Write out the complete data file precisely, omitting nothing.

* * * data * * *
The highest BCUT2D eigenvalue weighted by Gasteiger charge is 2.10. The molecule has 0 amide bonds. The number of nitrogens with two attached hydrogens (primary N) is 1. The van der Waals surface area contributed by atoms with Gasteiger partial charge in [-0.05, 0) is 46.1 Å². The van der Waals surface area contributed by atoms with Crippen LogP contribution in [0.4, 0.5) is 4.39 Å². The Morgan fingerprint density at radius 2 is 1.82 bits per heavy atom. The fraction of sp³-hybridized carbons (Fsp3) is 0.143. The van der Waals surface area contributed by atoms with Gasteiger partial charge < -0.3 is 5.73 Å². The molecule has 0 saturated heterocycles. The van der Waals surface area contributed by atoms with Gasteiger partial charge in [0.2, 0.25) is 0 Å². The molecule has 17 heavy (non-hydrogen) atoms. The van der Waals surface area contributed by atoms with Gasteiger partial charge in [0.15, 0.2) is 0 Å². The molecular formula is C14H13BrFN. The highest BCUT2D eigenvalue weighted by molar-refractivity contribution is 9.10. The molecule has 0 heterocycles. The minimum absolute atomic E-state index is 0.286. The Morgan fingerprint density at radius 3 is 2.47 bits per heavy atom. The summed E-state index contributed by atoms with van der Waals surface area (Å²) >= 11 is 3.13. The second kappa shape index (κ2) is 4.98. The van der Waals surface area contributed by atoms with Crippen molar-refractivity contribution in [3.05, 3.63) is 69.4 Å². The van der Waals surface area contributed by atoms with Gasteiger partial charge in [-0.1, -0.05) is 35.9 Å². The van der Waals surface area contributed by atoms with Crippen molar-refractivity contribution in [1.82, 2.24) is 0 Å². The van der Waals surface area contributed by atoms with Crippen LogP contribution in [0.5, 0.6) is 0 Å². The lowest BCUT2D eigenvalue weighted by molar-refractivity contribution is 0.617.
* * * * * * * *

The highest BCUT2D eigenvalue weighted by Gasteiger charge is 2.10. The molecule has 0 amide bonds. The number of nitrogens with two attached hydrogens (primary N) is 1. The van der Waals surface area contributed by atoms with Gasteiger partial charge in [-0.05, 0) is 46.1 Å². The van der Waals surface area contributed by atoms with Crippen LogP contribution in [0.4, 0.5) is 4.39 Å². The Morgan fingerprint density at radius 2 is 1.82 bits per heavy atom. The fraction of sp³-hybridized carbons (Fsp3) is 0.143. The van der Waals surface area contributed by atoms with Gasteiger partial charge < -0.3 is 5.73 Å². The molecule has 0 saturated heterocycles. The van der Waals surface area contributed by atoms with Gasteiger partial charge in [0.2, 0.25) is 0 Å². The molecule has 17 heavy (non-hydrogen) atoms. The van der Waals surface area contributed by atoms with Gasteiger partial charge in [0.15, 0.2) is 0 Å². The molecular formula is C14H13BrFN. The highest BCUT2D eigenvalue weighted by molar-refractivity contribution is 9.10. The molecule has 0 heterocycles. The minimum absolute atomic E-state index is 0.286. The Morgan fingerprint density at radius 3 is 2.47 bits per heavy atom. The summed E-state index contributed by atoms with van der Waals surface area (Å²) >= 11 is 3.13. The second kappa shape index (κ2) is 4.98. The van der Waals surface area contributed by atoms with Crippen molar-refractivity contribution in [3.05, 3.63) is 69.4 Å². The van der Waals surface area contributed by atoms with Gasteiger partial charge in [-0.1, -0.05) is 35.9 Å². The van der Waals surface area contributed by atoms with Crippen molar-refractivity contribution in [1.82, 2.24) is 0 Å². The van der Waals surface area contributed by atoms with Crippen LogP contribution in [0.5, 0.6) is 0 Å². The lowest BCUT2D eigenvalue weighted by molar-refractivity contribution is 0.617.